The Southern Environmental Law Center petitioned the North Carolina Real Estate Commission to require sellers to disclose information about past flood damages to potential homebuyers.
The petition was filed on behalf of Natural Resources Defense Council (NRDC), North Carolina Justice Center, MDC, North Carolina Disaster Recovery and Resiliency School, Robeson County Church and Community Center, and NC Field.
The aim of the petition is to help buyers make informed decisions about their home or investment purchases considering the risk of flooding at a property. It also requests an amendment to North Carolina Real Estate Commission’s mandatory disclosure form, a requirement of The Residential Property Disclosure Act, to ask for more information about flood history and risk.
“It’s common sense to give North Carolinians the necessary information to know if they will need flood insurance before buying a property,” said Brooks Rainey-Pearson, senior attorney at Southern Environmental Law Center, in a statement. “The Real Estate Commission can help level the playing field for homebuyers in North Carolina and make sure that they know about the flood risks that come with a house.”
The Real Estate Commission currently requires property sellers to disclose if a property is located in a floodplain or is subject to a flood hazard.
The language used in the North Carolina disclosure does not, however, share a property’s flood history, which includes actual damages, costs of flood insurance and whether previous owners received federal disaster assistance, according to the release.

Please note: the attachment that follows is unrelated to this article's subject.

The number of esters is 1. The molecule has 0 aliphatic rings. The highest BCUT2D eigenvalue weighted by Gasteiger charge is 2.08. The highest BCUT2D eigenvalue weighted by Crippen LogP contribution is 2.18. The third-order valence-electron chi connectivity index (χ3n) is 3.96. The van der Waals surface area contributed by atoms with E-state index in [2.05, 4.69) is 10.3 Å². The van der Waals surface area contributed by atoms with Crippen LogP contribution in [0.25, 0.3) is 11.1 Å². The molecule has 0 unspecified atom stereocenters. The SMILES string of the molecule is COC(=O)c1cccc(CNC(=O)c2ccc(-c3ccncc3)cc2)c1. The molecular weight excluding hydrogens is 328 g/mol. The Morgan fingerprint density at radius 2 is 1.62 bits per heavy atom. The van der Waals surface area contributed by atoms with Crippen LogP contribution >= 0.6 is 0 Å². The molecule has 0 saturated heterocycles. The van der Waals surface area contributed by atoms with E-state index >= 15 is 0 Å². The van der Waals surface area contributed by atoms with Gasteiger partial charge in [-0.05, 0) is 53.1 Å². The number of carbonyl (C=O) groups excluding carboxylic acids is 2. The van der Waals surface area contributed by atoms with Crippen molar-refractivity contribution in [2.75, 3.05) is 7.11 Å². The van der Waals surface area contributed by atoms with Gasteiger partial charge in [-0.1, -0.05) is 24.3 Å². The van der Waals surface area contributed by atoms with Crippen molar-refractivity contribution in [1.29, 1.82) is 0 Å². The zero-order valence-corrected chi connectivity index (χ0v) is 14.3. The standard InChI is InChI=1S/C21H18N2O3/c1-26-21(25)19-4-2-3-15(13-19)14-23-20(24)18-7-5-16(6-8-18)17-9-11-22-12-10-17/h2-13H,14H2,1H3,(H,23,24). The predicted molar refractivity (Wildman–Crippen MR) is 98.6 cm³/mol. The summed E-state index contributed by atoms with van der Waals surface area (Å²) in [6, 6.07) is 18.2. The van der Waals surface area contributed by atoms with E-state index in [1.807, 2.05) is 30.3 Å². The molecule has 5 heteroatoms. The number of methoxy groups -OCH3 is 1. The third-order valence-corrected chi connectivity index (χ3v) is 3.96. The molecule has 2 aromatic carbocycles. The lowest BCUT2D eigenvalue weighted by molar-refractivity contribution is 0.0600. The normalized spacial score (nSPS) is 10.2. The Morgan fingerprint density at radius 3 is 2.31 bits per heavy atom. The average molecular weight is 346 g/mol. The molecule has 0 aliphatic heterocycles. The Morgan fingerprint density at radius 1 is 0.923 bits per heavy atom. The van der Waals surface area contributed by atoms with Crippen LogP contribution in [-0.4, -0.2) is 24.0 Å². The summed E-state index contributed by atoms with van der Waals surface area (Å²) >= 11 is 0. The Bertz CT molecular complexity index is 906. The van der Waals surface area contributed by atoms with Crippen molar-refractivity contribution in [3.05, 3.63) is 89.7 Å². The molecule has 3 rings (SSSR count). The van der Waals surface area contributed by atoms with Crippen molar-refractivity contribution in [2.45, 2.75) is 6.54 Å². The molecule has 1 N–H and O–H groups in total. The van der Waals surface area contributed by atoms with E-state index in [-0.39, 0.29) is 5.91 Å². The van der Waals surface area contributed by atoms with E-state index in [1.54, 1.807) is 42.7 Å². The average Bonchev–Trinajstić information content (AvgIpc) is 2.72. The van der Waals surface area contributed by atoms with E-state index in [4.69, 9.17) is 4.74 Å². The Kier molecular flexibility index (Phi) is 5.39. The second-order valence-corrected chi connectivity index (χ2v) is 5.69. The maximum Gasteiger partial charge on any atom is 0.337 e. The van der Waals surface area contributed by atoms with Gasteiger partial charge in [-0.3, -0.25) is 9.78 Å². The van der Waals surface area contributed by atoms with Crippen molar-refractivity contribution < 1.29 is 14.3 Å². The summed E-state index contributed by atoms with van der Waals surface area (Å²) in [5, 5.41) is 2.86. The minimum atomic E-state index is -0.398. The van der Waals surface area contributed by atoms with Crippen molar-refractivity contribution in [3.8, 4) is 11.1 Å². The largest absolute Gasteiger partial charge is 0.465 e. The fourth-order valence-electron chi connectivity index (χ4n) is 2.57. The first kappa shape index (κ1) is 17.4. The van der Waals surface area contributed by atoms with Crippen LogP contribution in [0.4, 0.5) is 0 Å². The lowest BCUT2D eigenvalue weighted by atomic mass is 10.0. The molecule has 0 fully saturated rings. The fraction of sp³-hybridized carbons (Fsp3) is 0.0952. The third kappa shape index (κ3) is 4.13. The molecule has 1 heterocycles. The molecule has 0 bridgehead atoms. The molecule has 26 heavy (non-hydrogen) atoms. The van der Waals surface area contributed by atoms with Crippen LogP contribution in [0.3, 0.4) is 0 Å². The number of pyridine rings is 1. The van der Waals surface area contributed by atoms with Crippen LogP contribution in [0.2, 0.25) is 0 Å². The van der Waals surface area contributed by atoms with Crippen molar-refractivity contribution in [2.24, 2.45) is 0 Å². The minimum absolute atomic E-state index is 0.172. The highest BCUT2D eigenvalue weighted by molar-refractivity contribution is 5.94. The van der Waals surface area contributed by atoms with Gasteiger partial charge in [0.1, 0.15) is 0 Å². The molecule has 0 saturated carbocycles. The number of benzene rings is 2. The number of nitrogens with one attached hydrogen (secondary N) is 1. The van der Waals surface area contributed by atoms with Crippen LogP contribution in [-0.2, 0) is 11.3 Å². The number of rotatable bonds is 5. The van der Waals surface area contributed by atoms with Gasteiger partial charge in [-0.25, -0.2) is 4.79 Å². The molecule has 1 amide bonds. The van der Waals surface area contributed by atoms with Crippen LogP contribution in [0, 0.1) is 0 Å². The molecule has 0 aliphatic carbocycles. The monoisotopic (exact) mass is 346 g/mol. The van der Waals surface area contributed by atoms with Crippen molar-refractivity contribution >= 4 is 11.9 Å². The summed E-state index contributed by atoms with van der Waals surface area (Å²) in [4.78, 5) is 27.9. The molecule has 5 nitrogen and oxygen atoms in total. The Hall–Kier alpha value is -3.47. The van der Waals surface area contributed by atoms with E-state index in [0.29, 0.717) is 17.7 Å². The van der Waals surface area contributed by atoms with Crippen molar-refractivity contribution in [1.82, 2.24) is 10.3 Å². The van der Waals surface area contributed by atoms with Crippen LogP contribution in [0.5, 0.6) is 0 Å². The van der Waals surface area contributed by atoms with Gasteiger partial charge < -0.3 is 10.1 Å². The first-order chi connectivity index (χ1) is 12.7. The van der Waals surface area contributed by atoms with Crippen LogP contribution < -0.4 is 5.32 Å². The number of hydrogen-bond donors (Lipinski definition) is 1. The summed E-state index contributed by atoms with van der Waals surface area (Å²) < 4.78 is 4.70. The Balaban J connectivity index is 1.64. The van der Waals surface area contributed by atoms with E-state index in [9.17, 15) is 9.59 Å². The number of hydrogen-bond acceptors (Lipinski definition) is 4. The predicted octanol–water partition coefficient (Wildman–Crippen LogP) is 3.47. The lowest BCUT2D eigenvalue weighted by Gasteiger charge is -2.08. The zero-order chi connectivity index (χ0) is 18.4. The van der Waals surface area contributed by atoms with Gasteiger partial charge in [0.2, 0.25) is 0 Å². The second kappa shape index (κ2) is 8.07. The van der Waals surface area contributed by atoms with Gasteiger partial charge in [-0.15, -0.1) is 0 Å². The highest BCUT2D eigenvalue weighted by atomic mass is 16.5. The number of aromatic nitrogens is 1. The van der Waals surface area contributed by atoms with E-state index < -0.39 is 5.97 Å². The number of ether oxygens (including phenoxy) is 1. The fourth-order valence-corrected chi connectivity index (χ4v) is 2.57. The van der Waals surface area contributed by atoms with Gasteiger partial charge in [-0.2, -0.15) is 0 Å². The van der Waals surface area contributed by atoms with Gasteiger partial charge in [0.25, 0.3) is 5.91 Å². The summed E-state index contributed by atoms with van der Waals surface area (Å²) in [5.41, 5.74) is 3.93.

Joel Scata, senior attorney at NRDC, says it is unfair to buyers if they are not aware of all relevant information before they choose a property.
“A home that is flooded once is likely to get hit again, and buyers should have the right to know that information given how costly flooding can be for a homeowner,” Scata added.
A study by independent actuarial consulting firm Milliman, appointed by NRDC, found North Carolina homebuyers incur losses for damages owing to the state’s disclosure requirements. The report states that North Carolina, New Jersey and New York have inadequate disclosure requirements.
According to NRDC research, more than eight in 10 voters in North Carolina favor a strong flood disclosure, with bipartisan support for making homebuyers aware of flood risks to their preferred properties.
“Flood disclosures are vital in inland communities where potential buyers may not even think to ask about the real and significant risk of flooding that comes from rain generated by a hurricane,” said Brittany Love, director of systemic programming at the Robeson County Church and Community Center in Lumberton, in the release.